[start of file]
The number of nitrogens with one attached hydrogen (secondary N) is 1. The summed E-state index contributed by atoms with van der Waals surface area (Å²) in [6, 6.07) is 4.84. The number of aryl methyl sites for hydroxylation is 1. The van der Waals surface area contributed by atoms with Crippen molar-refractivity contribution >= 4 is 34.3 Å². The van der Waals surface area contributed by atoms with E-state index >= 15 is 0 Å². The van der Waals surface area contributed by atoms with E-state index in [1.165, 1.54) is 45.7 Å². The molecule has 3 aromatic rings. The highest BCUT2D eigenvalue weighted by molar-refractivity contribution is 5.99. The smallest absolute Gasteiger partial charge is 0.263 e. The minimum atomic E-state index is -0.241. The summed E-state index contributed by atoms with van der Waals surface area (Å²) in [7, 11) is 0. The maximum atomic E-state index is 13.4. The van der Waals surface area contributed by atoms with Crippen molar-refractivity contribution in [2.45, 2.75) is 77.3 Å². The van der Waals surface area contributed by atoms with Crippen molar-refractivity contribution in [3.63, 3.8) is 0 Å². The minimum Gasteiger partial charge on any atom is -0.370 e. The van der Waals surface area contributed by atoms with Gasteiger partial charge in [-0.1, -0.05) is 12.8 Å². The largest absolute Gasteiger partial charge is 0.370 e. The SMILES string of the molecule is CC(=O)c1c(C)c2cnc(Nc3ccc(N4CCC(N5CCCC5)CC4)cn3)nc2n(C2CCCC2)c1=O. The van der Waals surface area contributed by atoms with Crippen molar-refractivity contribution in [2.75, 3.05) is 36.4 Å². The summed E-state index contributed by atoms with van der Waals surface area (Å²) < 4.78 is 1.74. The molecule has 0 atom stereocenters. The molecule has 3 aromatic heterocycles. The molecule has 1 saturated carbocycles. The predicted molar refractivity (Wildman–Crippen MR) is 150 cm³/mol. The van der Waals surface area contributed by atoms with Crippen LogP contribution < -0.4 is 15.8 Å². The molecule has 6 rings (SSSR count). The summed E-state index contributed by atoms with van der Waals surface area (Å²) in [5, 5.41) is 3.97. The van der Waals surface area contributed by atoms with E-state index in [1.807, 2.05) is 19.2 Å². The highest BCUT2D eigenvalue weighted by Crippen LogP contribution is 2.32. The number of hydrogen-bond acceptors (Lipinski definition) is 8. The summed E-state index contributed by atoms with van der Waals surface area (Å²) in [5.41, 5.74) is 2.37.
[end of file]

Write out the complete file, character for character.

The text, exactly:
The number of nitrogens with one attached hydrogen (secondary N) is 1. The summed E-state index contributed by atoms with van der Waals surface area (Å²) in [6, 6.07) is 4.84. The number of aryl methyl sites for hydroxylation is 1. The van der Waals surface area contributed by atoms with Crippen molar-refractivity contribution >= 4 is 34.3 Å². The van der Waals surface area contributed by atoms with E-state index >= 15 is 0 Å². The van der Waals surface area contributed by atoms with E-state index in [1.165, 1.54) is 45.7 Å². The molecule has 3 aromatic rings. The highest BCUT2D eigenvalue weighted by molar-refractivity contribution is 5.99. The smallest absolute Gasteiger partial charge is 0.263 e. The minimum atomic E-state index is -0.241. The summed E-state index contributed by atoms with van der Waals surface area (Å²) in [7, 11) is 0. The maximum atomic E-state index is 13.4. The van der Waals surface area contributed by atoms with Crippen molar-refractivity contribution in [2.45, 2.75) is 77.3 Å². The van der Waals surface area contributed by atoms with Crippen molar-refractivity contribution in [3.63, 3.8) is 0 Å². The minimum Gasteiger partial charge on any atom is -0.370 e. The van der Waals surface area contributed by atoms with Gasteiger partial charge in [-0.1, -0.05) is 12.8 Å². The largest absolute Gasteiger partial charge is 0.370 e. The SMILES string of the molecule is CC(=O)c1c(C)c2cnc(Nc3ccc(N4CCC(N5CCCC5)CC4)cn3)nc2n(C2CCCC2)c1=O. The van der Waals surface area contributed by atoms with Crippen molar-refractivity contribution in [2.75, 3.05) is 36.4 Å². The summed E-state index contributed by atoms with van der Waals surface area (Å²) < 4.78 is 1.74. The molecule has 0 atom stereocenters. The molecule has 3 aromatic heterocycles. The molecule has 1 saturated carbocycles. The predicted molar refractivity (Wildman–Crippen MR) is 150 cm³/mol. The van der Waals surface area contributed by atoms with Crippen LogP contribution < -0.4 is 15.8 Å². The molecule has 6 rings (SSSR count). The summed E-state index contributed by atoms with van der Waals surface area (Å²) in [5, 5.41) is 3.97. The van der Waals surface area contributed by atoms with E-state index in [1.807, 2.05) is 19.2 Å². The highest BCUT2D eigenvalue weighted by Crippen LogP contribution is 2.32. The number of hydrogen-bond acceptors (Lipinski definition) is 8. The summed E-state index contributed by atoms with van der Waals surface area (Å²) in [5.41, 5.74) is 2.37.